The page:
After the meal, Jesus directs himself to Simon Peter. The community of John's Gospel probably looked down on Peter because of his denial of Jesus. This dialogue with Simon Peter is a reversal of Peter's three denials. Peter is forgiven. Having been restored to friendship with Jesus, Simon Peter is sent on a mission. “Feed my lambs . . . Tend my sheep . . . Feed my sheep.” These commands indicate that Peter is to be as Jesus, even unto sacrificing for the flock. As Jesus has fed Peter in this meal and as Jesus feeds us in the Eucharist, so he also sends us to follow him, asking that we offer our lives in service and sacrifice.


Gospel Reading
John 21:1-19 (short form:John 21:1-14)
Jesus appears to the disciples for a third time after his Resurrection and shares a meal with them.


Making the Connection (Grades 1, 2, and 3)

Younger children have enjoyed special meals with their families. Lead them to see that God feeds us in many ways.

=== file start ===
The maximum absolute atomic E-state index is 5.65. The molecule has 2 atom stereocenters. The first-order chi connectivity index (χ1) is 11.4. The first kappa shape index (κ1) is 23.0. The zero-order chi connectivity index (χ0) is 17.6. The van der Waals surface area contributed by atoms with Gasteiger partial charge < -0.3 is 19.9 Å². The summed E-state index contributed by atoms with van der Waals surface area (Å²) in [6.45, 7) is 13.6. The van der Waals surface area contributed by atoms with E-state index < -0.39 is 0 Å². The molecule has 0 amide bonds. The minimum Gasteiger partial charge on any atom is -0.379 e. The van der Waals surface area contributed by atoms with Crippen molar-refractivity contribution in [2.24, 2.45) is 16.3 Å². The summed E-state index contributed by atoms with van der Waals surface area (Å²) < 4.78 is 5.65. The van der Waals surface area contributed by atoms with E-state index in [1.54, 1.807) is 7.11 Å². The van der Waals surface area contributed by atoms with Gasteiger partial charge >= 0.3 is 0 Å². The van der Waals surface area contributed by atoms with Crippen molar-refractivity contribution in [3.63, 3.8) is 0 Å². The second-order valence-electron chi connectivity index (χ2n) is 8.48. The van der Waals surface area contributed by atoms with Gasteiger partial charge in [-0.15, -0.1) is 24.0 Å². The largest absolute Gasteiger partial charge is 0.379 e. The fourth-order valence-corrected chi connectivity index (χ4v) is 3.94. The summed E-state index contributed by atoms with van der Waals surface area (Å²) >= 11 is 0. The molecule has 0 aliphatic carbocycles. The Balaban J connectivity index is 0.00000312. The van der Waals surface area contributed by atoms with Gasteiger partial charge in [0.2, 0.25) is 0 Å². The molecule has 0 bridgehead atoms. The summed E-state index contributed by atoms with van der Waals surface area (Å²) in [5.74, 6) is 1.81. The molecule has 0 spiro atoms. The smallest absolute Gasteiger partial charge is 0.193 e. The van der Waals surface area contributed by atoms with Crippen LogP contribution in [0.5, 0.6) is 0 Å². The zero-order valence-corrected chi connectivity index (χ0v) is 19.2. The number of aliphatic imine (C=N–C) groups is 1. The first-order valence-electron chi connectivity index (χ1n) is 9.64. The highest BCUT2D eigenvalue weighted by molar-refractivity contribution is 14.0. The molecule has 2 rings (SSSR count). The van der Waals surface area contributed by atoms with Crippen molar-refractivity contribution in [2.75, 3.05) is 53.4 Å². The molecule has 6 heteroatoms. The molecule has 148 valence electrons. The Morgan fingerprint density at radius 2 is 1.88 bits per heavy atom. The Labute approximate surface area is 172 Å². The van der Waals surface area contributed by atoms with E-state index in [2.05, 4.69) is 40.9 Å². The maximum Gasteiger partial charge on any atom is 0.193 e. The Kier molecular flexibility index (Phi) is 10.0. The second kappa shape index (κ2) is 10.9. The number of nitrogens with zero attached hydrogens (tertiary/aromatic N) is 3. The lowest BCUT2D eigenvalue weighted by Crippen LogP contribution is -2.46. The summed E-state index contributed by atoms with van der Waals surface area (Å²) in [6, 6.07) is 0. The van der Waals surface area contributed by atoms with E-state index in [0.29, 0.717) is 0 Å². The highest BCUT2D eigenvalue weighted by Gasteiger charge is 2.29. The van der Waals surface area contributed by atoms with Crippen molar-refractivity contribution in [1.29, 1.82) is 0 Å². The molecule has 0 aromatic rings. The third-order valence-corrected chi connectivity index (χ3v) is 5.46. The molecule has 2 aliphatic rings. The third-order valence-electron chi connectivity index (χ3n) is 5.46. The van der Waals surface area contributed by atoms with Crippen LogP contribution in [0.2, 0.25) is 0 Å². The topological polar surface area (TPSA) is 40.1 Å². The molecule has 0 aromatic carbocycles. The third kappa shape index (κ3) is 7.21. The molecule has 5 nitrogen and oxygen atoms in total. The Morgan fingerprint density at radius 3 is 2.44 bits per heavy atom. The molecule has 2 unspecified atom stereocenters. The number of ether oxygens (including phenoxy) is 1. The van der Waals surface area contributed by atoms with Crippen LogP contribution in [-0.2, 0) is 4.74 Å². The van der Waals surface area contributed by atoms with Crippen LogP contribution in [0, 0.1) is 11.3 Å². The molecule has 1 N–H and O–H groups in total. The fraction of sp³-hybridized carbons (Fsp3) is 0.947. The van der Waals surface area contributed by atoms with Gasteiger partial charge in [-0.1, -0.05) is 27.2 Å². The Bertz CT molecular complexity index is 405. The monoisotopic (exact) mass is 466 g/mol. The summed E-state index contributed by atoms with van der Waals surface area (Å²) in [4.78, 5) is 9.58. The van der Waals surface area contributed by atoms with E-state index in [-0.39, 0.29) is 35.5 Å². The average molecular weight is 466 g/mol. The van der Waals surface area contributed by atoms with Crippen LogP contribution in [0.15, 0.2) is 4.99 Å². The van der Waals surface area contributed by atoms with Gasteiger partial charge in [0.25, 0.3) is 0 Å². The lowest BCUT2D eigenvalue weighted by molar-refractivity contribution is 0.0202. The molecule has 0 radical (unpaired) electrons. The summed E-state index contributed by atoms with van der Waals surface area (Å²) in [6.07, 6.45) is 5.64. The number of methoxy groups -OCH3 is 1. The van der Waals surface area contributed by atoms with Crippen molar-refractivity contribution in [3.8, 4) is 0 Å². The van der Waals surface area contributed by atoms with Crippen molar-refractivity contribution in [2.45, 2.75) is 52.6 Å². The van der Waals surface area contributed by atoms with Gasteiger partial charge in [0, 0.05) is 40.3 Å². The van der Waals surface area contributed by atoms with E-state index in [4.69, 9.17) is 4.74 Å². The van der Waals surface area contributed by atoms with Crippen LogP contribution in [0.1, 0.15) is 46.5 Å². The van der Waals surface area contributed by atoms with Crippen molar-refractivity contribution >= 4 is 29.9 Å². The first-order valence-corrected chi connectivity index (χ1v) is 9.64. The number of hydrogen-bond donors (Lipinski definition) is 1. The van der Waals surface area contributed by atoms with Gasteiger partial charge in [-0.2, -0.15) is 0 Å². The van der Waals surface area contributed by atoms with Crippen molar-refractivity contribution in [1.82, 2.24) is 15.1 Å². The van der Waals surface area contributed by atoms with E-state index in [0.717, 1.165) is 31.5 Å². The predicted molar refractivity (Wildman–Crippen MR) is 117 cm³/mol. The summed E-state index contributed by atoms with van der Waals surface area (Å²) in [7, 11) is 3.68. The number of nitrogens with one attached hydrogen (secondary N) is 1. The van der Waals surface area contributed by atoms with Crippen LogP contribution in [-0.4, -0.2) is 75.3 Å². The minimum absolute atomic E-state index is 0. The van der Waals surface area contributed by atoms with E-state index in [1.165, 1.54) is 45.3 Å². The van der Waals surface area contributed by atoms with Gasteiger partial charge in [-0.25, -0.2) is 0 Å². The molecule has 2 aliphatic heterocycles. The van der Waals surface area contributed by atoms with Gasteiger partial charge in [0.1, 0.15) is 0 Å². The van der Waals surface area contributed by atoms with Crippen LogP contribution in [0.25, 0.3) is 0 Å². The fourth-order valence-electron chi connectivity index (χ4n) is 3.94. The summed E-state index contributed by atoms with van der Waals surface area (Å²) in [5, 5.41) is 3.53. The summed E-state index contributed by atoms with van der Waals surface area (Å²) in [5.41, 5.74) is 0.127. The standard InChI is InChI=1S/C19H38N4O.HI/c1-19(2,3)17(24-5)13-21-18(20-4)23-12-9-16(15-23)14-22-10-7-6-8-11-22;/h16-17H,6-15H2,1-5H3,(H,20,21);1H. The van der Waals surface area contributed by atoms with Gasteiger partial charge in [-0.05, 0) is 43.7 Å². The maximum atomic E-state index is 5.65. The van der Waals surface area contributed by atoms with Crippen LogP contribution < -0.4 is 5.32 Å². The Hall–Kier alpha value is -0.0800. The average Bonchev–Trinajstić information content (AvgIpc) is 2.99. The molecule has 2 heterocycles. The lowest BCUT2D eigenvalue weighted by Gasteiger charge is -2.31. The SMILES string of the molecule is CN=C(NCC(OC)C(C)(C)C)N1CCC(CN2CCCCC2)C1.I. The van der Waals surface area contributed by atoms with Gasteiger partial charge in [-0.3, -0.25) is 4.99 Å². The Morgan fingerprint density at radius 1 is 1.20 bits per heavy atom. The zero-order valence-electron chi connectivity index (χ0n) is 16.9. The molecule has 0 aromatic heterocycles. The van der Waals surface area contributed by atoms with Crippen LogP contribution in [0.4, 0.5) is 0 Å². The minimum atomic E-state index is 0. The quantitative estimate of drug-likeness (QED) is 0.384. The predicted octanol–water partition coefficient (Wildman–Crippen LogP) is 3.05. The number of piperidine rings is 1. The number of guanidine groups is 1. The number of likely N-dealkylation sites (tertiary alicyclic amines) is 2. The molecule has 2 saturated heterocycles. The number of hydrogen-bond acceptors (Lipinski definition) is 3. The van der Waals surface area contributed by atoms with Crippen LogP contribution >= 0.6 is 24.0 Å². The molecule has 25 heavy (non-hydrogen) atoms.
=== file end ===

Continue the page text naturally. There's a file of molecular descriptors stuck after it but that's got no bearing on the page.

Materials Needed

  • photograph of a family meal celebrating a special event (a holiday or birthday)

Preparation for Sunday Scripture Readings

  1. Show children the photograph and tell them what you were celebrating and what food you ate together. Invite children to tell you about a special meal, what event they were celebrating, and what foods they ate. Say: We share meals with family and friends to celebrate special events and enjoy one another’s company. Jesus shared meals with his disciples. After his Resurrection, he fed his disciples a meal. Let’s hear about the meal they shared together.
  2. Read the shorter form of today’s Gospel, John 21:1–14.
  3. Ask: What were the disciples doing when Jesus called to them? (fishing) Say: Jesus told them how to catch many fish. Ask: What food did Jesus feed the disciples? (fish and bread) How do you think the disciples felt to be able to have one more meal with Jesus? (Accept all reasonable answers, including happy and grateful.)
  4. Say: Jesus fed his disciples, and he feeds us too. Bread and wine become the Body and Blood of Jesus. Ask: When do we receive the Body and Blood of Jesus? (during the Eucharist, Holy Communion) Say: Jesus is truly present to us during the Eucharist.